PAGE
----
Estate Planning Blog

Seven Financial Mistakes Sacramento Estate Planning Lawyers See

May 5, 2014

Estate planning lawyers in Sacramento are in the business of helping their clients create the best financial strategy possible, not just for their heirs, but for themselves, as well.  Setting yourself up for retirement or to simply live the lifestyle you want takes some effort, which is why so many people make the choice to work with an estate planning lawyer who knows the DOs and DON’Ts of putting together an effective route for success.

There’s a ton of information out there on what to do and what not to do, but a recent survey from Consumer Reports has offered a really good look into the most common financial mistakes that are made, potentially keeping people from creating their nest egg, protecting their assets, and so on.

Take a look at this list and make sure that you’re not falling into the same trap that so many others have. If you need some guidance and direction, talk to a reputable Sacramento estate planning attorney to turn things around before it’s too late.

The 7 Most Common Financial Mistakes

  1. Emergency fund – Building an emergency fund can seem overwhelming, but it is an important part of protecting what you have. Three to six month’s worth of living expenses set aside will make all the difference if you suddenly lose your job or are otherwise unable to earn your regular salary. The emergency fund will keep you from living off credit and starting that downward spiral.
  2. Credit Reports – Credit reports wield a lot of power, from what home you can buy to what job you can get. Unfortunately, they often include errors, and it’s up to you as a consumer to identify and fix the errors. You won’t know if someone else’s mistake is harming you unless you take the time to review your report. You can get your report for free once a year from each reporting agency. Go to AnnualCreditReport.com. This is the only truly free report site. Watch out for imposters.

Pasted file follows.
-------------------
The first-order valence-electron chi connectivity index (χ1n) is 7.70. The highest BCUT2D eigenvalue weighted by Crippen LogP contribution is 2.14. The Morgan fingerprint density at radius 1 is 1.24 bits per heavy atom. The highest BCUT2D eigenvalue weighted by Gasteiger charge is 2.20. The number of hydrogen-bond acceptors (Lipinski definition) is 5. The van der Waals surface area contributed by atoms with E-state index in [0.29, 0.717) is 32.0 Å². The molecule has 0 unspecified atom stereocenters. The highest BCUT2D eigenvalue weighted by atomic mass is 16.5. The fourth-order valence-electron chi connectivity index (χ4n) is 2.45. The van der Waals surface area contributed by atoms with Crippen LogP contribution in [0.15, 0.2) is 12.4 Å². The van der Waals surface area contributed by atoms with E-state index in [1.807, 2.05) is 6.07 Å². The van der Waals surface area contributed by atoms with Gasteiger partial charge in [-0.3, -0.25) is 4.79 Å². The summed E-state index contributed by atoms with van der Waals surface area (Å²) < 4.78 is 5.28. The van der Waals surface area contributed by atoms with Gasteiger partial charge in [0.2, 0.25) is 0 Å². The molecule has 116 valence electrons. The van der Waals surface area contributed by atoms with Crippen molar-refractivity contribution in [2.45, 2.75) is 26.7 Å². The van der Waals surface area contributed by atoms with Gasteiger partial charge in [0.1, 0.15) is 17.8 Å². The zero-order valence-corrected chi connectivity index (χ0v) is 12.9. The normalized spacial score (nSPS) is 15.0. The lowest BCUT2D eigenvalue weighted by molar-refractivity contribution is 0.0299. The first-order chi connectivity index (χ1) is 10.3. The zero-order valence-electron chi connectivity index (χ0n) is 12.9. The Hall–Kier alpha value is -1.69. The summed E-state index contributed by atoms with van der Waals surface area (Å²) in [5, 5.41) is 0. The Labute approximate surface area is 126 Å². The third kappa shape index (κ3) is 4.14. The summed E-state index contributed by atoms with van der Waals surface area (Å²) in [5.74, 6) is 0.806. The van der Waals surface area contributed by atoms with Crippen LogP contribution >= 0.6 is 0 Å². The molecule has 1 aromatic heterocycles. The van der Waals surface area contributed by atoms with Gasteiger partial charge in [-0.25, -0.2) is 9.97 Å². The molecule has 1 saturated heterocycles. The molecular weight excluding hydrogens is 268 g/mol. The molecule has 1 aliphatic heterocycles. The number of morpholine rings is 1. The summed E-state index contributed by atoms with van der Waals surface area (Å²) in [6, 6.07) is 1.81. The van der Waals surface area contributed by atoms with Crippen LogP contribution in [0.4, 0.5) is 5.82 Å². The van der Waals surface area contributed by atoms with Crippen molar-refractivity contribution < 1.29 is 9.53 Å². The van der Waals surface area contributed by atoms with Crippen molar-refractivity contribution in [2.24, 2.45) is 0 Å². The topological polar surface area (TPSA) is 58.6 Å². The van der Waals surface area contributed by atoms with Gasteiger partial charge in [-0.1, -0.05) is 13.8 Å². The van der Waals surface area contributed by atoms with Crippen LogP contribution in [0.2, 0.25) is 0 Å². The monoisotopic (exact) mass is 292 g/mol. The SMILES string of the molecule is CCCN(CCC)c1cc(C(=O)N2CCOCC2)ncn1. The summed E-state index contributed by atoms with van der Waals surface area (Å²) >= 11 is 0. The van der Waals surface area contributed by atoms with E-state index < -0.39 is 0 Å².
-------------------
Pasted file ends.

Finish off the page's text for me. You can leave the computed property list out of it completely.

3. Reviewing the will (and trust) – If you’ve already made your will (or trust), then good for you! (If not, please work with us to get this important task off your to-do list!)  Unfortunately, even those who are responsible enough to get their affairs in order this way often overlook the importance of reviewing the will. An annual review allows you to make revisions based on life changes, including updating your beneficiaries. Don’t forget to review the other important parts of your estate plan – your durable power of attorney and healthcare directive.
  4. Communicating with family – Once you’ve put together a plan with your Sacramento estate planning lawyer, it’s imperative to make sure your family knows how to access it when the time comes. Whether you’ve stashed it in a safe deposit box or kept it with a lawyer or trusted individual, you’ll want your family to be able to find it to carry out your wishes.
  5. 401(k) mishaps – Those who don’t remember to review their 401(k) plans can miss out on a lot of opportunities. You want to make sure that you’re making your contribution and that if your employer matches it, you’re taking advantage of that.  As with the will, you will also want to occasionally update your beneficiaries.
  6. Homeowner’s insurance – Homeowner’s insurance can seem like an unnecessary expense, but if something catastrophic happens, it is your safety net. Imagine trying to replace everything you’ve worked so hard for with no funds to do so!
  7. Debt – Debt is a beast that scares people to the point of not even seeking the help of an estate planning attorney. Allowing it to get out of hand, however, can have a disastrous impact on your financial life.

Just because you’ve had trouble in any of these areas doesn’t mean that it can’t be fixed. A Sacramento estate planning attorney can help you develop a strategy for getting back on track.

Call The Chubb Law Firm today at (916) 241-9661 to review your goals and discuss your options.

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Everything was so thoroughly explained and well documented that we never left her office with unanswered questions or felt as though we were forced into decisions on topics which we didn't fully understand. Her entire approach is a refreshing and welcome change from estate planning as usual.
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